From digital workflow management to contact tracing mobile apps, technology and innovation have been integral parts of overcoming the challenges presented by COVID-19. To proactively address unforeseen obstacles in the future of the pandemic, the Philippine government called upon innovators and startups to collaborate with them during the launch of Shell’s Livewire platform on Friday, September 25.
Shell Livewire is the energy company’s global enterprise development program. Since 1982, it has supported more than 1,300 businesses in 20 countries execute their innovative ideas through connecting them to mentorship, technical expertise, financial assistance, and inclusion in Shell’s supply chain.
“New ideas are what drive the future of nation-building, but many aspiring entrepreneurs struggle to make those ideas a reality without the right support,” said Shell vice president for external and government relations Serge Bernal.
“In many cases the resources are there, but they can be hard to find without the right connection. We want to help fill that gap through the Shell Livewire platform, not only so that entrepreneurs can successfully execute their ideas, but also so that society can benefit from the solutions that they bring to the table.”
While the launch served as the official call for collaborators for the program, Shell Livewire already has existing programs in the grassroots level helping build livelihood capacities of coconut farmers in Quezon and seamstresses in Batangas. It was also instrumental in the establishment of an EcoBrick facility in Cagayan de Oro.
According to Bernal, Shell Livewire also recently gained six new participants under the program’s umbrella. The top three technology startups from the partnership with Ignite PH Innovation joined, including: Nextpay, a banking services platform that aims to make financial services more inclusive to small business owners and service providers; Nanotronics, a biomaterials startup that is using indigenous plants to help reduce plastic waste in a sustainable way; and uHoo, an air monitoring system that will transform the way that businesses manage spaces.
Three community enterprises are also participating in Shell’s LiveWire program this year: MagzWheel Furnitures, who specializes in converting rubber tires into useful items, such as furniture and apparel; Green Factory by Oro Handmade Innovations Inc., who manufactures handmade paper products and is pioneering a Green Factory Plan that aims to fine tune all factory processes to be environmentally friendly; and Eco Explorations PH, an eco-tourism business providing sustainable livelihood to locals while taking care of the environment and cultural heritage sites.
Partners from the Department of Agriculture (DA), the Department of Information and Communication Technologies (DICT), and the Department of Trade and Industry (DTI) joined the launch to give their insights on the opportunity areas for innovation in the country and how the government can support startups in developing their businesses.
DA Ambassadress for food security and founder of the AGREA Foundation Cherrie Atilano said that the DA is encouraging youths to enter agribusiness through the department’s Kapital Access for Young Agripreneurs (KAYA) financing program. The digital platform offers zero-interest loans of up to PHP 500,000 to Filipinos between 18 to 30 years old who plan to start an agribusiness.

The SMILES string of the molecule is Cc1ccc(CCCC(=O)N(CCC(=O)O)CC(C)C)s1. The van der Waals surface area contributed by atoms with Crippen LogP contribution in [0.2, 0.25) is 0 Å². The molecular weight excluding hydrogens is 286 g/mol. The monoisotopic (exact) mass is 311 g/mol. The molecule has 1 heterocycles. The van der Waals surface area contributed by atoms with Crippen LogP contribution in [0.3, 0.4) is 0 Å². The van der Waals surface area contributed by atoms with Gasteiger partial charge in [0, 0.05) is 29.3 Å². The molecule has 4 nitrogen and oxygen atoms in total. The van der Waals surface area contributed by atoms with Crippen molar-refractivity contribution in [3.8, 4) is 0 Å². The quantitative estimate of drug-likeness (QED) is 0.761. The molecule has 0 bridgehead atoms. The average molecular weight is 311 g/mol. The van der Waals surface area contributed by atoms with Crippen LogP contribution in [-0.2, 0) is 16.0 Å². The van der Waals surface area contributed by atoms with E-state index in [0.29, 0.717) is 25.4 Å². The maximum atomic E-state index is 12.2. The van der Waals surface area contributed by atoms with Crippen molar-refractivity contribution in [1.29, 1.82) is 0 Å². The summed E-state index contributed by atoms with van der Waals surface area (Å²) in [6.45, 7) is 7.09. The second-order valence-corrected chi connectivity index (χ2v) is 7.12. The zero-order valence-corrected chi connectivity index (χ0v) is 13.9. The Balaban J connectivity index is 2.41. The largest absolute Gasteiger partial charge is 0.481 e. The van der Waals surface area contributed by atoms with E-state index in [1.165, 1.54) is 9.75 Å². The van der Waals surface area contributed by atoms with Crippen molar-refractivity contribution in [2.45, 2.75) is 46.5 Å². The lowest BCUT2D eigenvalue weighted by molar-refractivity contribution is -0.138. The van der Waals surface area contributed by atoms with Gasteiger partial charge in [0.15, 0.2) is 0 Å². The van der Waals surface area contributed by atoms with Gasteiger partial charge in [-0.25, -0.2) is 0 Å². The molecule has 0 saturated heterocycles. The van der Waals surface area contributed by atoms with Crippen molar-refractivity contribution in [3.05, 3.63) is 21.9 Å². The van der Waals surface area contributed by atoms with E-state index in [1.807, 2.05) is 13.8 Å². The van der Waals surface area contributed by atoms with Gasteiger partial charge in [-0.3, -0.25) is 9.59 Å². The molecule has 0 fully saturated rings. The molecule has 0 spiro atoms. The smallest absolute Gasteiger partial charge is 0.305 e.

“Millions of OFWs are coming back to the country and a lot of them have invested in land,” said Atilano. “But since this is their first time in agriculture, we are working with the DTI to provide support through training. There is also a partnership with the DOST to help them if they would rather go into processing rather than production.”
DICT Director Emmy Delfin discussed the department’s plan to roll out the Innovative Startups and Acceleration Program. The initiative will develop a web platform called the Startup Philippines Portal, which will streamline business registration, make shared services more accessible, and promote more advanced investor-and-collaborator matching.
“We know that the new normal calls for new ways of governance, and ICT is helping the way the government, the private sector, and civil society engage and collaborate,” said Director Delfin. “There is a need for new ideas, strategies, and policy considerations to meet the emerging challenges that have been caused by the crisis.”
Nelly Dillera, executive director of the DTI’s training arm, the Philippine Trade Training Center, said that aside from digitalization capabilities, Filipino firms need business skills training if they are to become competitive in international trade. She said, “The smartest and the resilient are the ones who will survive. We would like to focus on the startups.”
Director Dillera discussed the DTI’s Global MSME Academy (GMEA), which provides a number of enterprise training and development services to both MSMEs and aspiring startups. Through GMEA, the DTI not only offers capacity building for back office operations like accounting and human resources, it also provides participants office space and prototype product development.
Bernal enthused about the partnerships: “Shell Livewire seeks to be a platform for connecting entrepreneurs to the assistance that they need, and we are very excited to have all these partners work with us towards building the nation. During these extraordinary circumstances, we need extraordinary solutions. At Shell, we hope to cast a wider net in the search for these solutions through this initiative.”